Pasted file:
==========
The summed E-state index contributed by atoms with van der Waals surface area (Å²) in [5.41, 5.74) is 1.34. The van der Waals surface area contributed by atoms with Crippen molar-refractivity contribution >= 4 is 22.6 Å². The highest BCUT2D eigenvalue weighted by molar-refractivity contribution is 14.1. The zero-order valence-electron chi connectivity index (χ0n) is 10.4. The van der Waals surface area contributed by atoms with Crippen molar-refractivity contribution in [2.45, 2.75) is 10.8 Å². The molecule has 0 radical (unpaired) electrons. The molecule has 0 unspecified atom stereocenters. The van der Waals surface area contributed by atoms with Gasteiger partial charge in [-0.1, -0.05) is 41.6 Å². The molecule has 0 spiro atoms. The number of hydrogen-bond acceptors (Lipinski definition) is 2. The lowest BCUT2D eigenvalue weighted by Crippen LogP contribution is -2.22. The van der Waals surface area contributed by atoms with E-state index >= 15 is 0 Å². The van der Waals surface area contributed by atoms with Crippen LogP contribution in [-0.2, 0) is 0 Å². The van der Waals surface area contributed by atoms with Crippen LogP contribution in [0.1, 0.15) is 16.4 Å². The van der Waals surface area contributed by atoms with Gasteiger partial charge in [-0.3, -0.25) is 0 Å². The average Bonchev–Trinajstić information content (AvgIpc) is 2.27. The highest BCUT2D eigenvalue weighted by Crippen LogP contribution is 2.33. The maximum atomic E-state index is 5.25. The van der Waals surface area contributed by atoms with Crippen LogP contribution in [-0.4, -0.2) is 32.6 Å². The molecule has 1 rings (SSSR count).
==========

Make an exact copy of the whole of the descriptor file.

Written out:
The summed E-state index contributed by atoms with van der Waals surface area (Å²) in [5.41, 5.74) is 1.34. The van der Waals surface area contributed by atoms with Crippen molar-refractivity contribution >= 4 is 22.6 Å². The highest BCUT2D eigenvalue weighted by molar-refractivity contribution is 14.1. The zero-order valence-electron chi connectivity index (χ0n) is 10.4. The van der Waals surface area contributed by atoms with Crippen molar-refractivity contribution in [2.45, 2.75) is 10.8 Å². The molecule has 0 radical (unpaired) electrons. The molecule has 0 unspecified atom stereocenters. The van der Waals surface area contributed by atoms with Gasteiger partial charge in [-0.1, -0.05) is 41.6 Å². The molecule has 0 spiro atoms. The number of hydrogen-bond acceptors (Lipinski definition) is 2. The lowest BCUT2D eigenvalue weighted by Crippen LogP contribution is -2.22. The van der Waals surface area contributed by atoms with E-state index >= 15 is 0 Å². The van der Waals surface area contributed by atoms with Crippen LogP contribution in [-0.2, 0) is 0 Å². The van der Waals surface area contributed by atoms with Crippen LogP contribution in [0.1, 0.15) is 16.4 Å². The van der Waals surface area contributed by atoms with Gasteiger partial charge in [-0.3, -0.25) is 0 Å². The average Bonchev–Trinajstić information content (AvgIpc) is 2.27. The highest BCUT2D eigenvalue weighted by Crippen LogP contribution is 2.33. The maximum atomic E-state index is 5.25. The van der Waals surface area contributed by atoms with Crippen LogP contribution in [-0.4, -0.2) is 32.6 Å². The molecule has 1 rings (SSSR count).